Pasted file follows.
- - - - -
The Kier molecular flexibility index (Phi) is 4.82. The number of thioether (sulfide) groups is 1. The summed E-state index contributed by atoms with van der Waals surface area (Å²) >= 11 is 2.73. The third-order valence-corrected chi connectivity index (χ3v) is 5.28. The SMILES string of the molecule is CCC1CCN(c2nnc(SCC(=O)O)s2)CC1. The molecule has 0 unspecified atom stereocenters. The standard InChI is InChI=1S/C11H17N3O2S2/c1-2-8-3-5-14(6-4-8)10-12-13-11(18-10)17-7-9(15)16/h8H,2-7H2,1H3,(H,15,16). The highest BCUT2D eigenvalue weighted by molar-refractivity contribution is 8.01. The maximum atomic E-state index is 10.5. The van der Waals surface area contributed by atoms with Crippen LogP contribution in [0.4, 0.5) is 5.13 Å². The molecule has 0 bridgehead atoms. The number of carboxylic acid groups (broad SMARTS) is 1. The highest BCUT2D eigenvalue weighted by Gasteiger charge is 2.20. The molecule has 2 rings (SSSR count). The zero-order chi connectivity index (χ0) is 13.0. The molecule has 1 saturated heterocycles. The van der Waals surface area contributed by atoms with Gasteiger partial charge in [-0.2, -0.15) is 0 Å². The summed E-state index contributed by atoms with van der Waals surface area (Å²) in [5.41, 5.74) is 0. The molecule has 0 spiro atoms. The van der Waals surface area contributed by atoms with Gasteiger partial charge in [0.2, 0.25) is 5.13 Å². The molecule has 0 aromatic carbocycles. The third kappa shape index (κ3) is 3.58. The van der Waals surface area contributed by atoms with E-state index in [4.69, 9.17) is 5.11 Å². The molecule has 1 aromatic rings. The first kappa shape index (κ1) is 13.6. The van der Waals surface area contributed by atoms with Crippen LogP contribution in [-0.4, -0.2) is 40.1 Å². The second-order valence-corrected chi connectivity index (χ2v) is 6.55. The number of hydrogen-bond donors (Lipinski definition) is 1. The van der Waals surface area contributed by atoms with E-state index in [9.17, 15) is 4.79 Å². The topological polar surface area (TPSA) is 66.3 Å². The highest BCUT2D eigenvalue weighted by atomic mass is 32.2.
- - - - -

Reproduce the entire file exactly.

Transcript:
The Kier molecular flexibility index (Phi) is 4.82. The number of thioether (sulfide) groups is 1. The summed E-state index contributed by atoms with van der Waals surface area (Å²) >= 11 is 2.73. The third-order valence-corrected chi connectivity index (χ3v) is 5.28. The SMILES string of the molecule is CCC1CCN(c2nnc(SCC(=O)O)s2)CC1. The molecule has 0 unspecified atom stereocenters. The standard InChI is InChI=1S/C11H17N3O2S2/c1-2-8-3-5-14(6-4-8)10-12-13-11(18-10)17-7-9(15)16/h8H,2-7H2,1H3,(H,15,16). The highest BCUT2D eigenvalue weighted by molar-refractivity contribution is 8.01. The maximum atomic E-state index is 10.5. The van der Waals surface area contributed by atoms with Crippen LogP contribution in [0.4, 0.5) is 5.13 Å². The molecule has 0 bridgehead atoms. The number of carboxylic acid groups (broad SMARTS) is 1. The highest BCUT2D eigenvalue weighted by Gasteiger charge is 2.20. The molecule has 2 rings (SSSR count). The zero-order chi connectivity index (χ0) is 13.0. The molecule has 1 saturated heterocycles. The van der Waals surface area contributed by atoms with Gasteiger partial charge in [-0.2, -0.15) is 0 Å². The summed E-state index contributed by atoms with van der Waals surface area (Å²) in [5.41, 5.74) is 0. The molecule has 0 spiro atoms. The van der Waals surface area contributed by atoms with Gasteiger partial charge in [0.2, 0.25) is 5.13 Å². The molecule has 0 aromatic carbocycles. The third kappa shape index (κ3) is 3.58. The van der Waals surface area contributed by atoms with E-state index in [4.69, 9.17) is 5.11 Å². The molecule has 1 aromatic rings. The first kappa shape index (κ1) is 13.6. The van der Waals surface area contributed by atoms with Crippen LogP contribution in [-0.4, -0.2) is 40.1 Å². The second-order valence-corrected chi connectivity index (χ2v) is 6.55. The number of hydrogen-bond donors (Lipinski definition) is 1. The van der Waals surface area contributed by atoms with E-state index in [9.17, 15) is 4.79 Å². The topological polar surface area (TPSA) is 66.3 Å². The highest BCUT2D eigenvalue weighted by atomic mass is 32.2.